Canada Scientists voice concerns to Trudeau about weaponization of Artificial Intelligence

21:35  07 november  2017
21:35  07 november  2017 Source:   Ottawa Citizen

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A letter calling for a ban on weaponization of Artificial Intelligence was sent by Canadian scientists to Prime Minister Justin Trudeau . More than 200 AI researchers in Canada signed the open letter to the Prime Minister “calling on you and your government to make Canada the 20th country in the world

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<p>Prime Minister Justin Trudeau.</p>© THE CANADIAN PRESS/Sean Kilpatrick

Prime Minister Justin Trudeau.

A letter calling for a ban on weaponization of Artificial Intelligence was sent by Canadian scientists to Prime Minister Justin Trudeau.

More than 200 AI researchers in Canada signed the open letter to the Prime Minister “calling on you and your government to make Canada the 20th country in the world to take a firm global stand against weaponizing AI. Lethal autonomous weapons systems that remove meaningful human control from determining the legitimacy of targets and deploying lethal force sit on the wrong side of a clear moral line.”

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The letter asks “Canada to announce its support for the call to ban lethal autonomous weapons systems at the upcoming United Nations Conference on the Convention on Certain Conventional Weapons (CCW). Canada should also commit to working with other states to conclude a new international agreement that achieves this objective.”

This letter has been released one week before the international community meets under the auspices of the CCW to discuss the issue of autonomous weapons systems.

Mines Action Canada’s Programme Coordinator, Erin Hunt will be attending the meeting next week in Geneva. She said in a statement that “in past discussions at the CCW, some states have expressed concern that a prohibition on autonomous weapons systems would have a negative impact on AI research more broadly. This letter and the similar one released by Australian AI experts show that those concerns are misplaced. The AI research community is calling for the opposite – bold and decisive action to prohibit autonomous weapons systems in order to support the development of AI that would benefit humanity.”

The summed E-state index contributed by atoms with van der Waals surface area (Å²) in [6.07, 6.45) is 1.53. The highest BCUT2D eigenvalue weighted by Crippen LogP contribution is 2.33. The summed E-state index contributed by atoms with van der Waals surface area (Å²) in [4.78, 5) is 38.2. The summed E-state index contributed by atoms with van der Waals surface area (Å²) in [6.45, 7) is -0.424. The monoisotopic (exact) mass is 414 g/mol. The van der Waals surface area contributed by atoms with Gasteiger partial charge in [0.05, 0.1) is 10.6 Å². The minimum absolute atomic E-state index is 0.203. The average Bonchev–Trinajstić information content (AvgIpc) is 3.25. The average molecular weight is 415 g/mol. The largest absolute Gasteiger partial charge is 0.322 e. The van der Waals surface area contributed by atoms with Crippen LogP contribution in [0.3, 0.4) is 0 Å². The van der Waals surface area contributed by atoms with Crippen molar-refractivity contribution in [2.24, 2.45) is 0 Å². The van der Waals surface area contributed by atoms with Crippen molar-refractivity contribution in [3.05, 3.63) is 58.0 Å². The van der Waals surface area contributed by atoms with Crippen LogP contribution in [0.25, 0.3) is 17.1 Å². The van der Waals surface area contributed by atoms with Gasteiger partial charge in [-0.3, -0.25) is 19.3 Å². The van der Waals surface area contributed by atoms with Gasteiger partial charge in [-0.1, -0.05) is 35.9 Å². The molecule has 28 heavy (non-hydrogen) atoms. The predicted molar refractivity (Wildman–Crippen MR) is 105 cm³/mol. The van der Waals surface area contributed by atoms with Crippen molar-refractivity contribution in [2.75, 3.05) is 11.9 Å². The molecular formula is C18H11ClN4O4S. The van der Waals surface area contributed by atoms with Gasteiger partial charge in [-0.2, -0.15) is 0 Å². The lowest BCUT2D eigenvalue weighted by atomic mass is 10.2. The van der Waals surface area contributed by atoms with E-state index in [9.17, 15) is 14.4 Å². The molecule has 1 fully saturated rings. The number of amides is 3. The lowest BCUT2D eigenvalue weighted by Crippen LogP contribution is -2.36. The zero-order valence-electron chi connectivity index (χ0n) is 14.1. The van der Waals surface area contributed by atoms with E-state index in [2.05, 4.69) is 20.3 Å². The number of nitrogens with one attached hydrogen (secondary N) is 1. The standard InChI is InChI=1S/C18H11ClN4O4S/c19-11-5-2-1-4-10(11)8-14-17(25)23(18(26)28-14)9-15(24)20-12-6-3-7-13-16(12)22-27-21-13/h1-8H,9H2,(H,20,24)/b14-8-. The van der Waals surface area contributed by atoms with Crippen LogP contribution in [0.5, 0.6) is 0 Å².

Privacy fears over artificial intelligence as crimestopper .
Police in the US state of Delaware are poised to deploy "smart" cameras in cruisers to help authorities detect a vehicle carrying a fugitive, missing child or straying senior. The video feeds will be analyzed using artificial intelligence to identify vehicles by license plate or other features and "give an extra set of eyes" to officers on patrol, says David Hinojosa of Coban Technologies, the company providing the equipment."We are helping officers keep their focus on their jobs," said Hinojosa, who touts the new technology as a "dashcam on steroids.

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